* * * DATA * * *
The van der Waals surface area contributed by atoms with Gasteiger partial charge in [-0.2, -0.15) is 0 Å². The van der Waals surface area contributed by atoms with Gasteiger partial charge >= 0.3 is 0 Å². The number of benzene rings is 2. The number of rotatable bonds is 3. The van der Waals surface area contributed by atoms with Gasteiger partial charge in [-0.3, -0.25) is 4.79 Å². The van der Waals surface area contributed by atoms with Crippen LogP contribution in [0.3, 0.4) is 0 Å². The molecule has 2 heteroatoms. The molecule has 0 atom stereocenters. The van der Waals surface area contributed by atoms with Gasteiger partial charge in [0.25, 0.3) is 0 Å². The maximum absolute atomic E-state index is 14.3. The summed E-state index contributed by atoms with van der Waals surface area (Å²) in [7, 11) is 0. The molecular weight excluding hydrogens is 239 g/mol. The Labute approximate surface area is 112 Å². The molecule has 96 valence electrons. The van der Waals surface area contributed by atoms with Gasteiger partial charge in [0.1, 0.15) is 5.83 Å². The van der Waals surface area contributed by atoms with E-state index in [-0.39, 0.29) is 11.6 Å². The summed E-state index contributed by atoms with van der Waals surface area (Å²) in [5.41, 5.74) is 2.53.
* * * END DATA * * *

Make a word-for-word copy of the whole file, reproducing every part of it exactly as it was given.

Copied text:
The van der Waals surface area contributed by atoms with Gasteiger partial charge in [-0.2, -0.15) is 0 Å². The van der Waals surface area contributed by atoms with Gasteiger partial charge >= 0.3 is 0 Å². The number of benzene rings is 2. The number of rotatable bonds is 3. The van der Waals surface area contributed by atoms with Gasteiger partial charge in [-0.3, -0.25) is 4.79 Å². The van der Waals surface area contributed by atoms with Crippen LogP contribution in [0.3, 0.4) is 0 Å². The molecule has 2 heteroatoms. The molecule has 0 atom stereocenters. The van der Waals surface area contributed by atoms with Gasteiger partial charge in [0.25, 0.3) is 0 Å². The maximum absolute atomic E-state index is 14.3. The summed E-state index contributed by atoms with van der Waals surface area (Å²) in [7, 11) is 0. The molecular weight excluding hydrogens is 239 g/mol. The Labute approximate surface area is 112 Å². The molecule has 96 valence electrons. The van der Waals surface area contributed by atoms with Gasteiger partial charge in [0.1, 0.15) is 5.83 Å². The van der Waals surface area contributed by atoms with E-state index in [-0.39, 0.29) is 11.6 Å². The summed E-state index contributed by atoms with van der Waals surface area (Å²) in [5.41, 5.74) is 2.53.